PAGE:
• Fees: Be aware of any hidden fees, which can lower your return over time.

Pros and cons of this method

Using a vault for gold storage can be beneficial for several reasons. However, it’s wise to consider the drawbacks too.


  • Provides a level of security and insurance that may be difficult to replicate at home or at a bank.

  • Hands-off storage method, with many gold companies willing to ship to depositories.

  • IRS-approved method for storing precious metals for a gold IRA.


  • Depending on the depository you choose, annual fees could range from the hundreds to thousands of dollars.

  • Direct access to your gold is not often possible, and it may take several days to receive withdrawals.

  • If gold is commingled and unallocated, you’ll receive comparable gold when making a withdrawal, but it may not be the exact item you deposited.

Gold storage at the bank 

A safe-deposit box at a bank offers several of the same benefits as using a vault, but it’s less expensive. It also allows you to access your gold during banking hours.

What you should know about this method

Not all banks offer safe-deposit boxes, but those that do may have several sizes available. Average annual prices can range from $20 or $30 for a small box to several hundred dollars for one that’s 10 inches by 10 inches.

Once you sign an agreement for a safe-deposit box, you’ll get the sole set of keys. So bank staff can’t access the contents, and if you lose your key, you must pay a drilling fee to have the box opened.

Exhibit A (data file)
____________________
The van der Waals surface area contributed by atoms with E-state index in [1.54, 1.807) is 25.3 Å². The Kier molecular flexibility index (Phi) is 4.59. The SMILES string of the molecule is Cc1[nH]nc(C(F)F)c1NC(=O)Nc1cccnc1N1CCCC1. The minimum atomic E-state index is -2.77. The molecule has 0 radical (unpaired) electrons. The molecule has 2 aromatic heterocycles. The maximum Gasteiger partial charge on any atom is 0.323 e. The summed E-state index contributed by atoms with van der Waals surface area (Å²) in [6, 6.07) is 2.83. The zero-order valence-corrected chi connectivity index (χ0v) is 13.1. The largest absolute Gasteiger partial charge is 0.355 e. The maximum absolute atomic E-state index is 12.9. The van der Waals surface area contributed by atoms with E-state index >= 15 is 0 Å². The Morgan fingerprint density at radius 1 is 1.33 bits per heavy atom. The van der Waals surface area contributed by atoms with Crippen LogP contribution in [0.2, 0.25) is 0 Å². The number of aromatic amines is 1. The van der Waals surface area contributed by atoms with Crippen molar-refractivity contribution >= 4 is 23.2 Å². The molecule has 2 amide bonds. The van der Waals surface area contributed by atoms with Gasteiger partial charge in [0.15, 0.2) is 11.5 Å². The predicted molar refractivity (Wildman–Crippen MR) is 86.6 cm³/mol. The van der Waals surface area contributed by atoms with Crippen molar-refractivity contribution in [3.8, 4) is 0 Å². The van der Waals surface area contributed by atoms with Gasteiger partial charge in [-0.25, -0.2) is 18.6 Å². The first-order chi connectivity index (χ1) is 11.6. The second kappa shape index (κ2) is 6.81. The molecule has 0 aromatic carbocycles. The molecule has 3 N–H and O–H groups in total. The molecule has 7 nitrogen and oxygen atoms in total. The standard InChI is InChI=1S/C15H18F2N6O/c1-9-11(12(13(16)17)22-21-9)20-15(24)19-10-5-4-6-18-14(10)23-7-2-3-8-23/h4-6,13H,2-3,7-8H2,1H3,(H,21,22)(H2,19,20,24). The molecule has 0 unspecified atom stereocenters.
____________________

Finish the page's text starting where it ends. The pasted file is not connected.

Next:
Before using a safe-deposit box, consider these factors:

  • Insurance: Items in a safe-deposit box are not FDIC-insured, so you must buy your own insurance.
  • Access: Confirm what hours you can access a safe-deposit box in case they don’t correspond to regular banking hours.
  • Security: What identification or documentation does the bank require to ensure no unauthorized person can get access to your box?

Kyle Ryan, CFP®, offers this advice for those storing gold at the bank: “Make sure you properly document where you store your gold and how to access it in your will or something similar. Beneficiaries or heirs will need to know it exists and how to access it if you pass away.”

Pros and cons of this method


  • Select a convenient location near your home.

  • Storage fees are much lower than those for vault storage.

  • Bank-level security for your gold.

You might want to use a bank for gold storage for several reasons.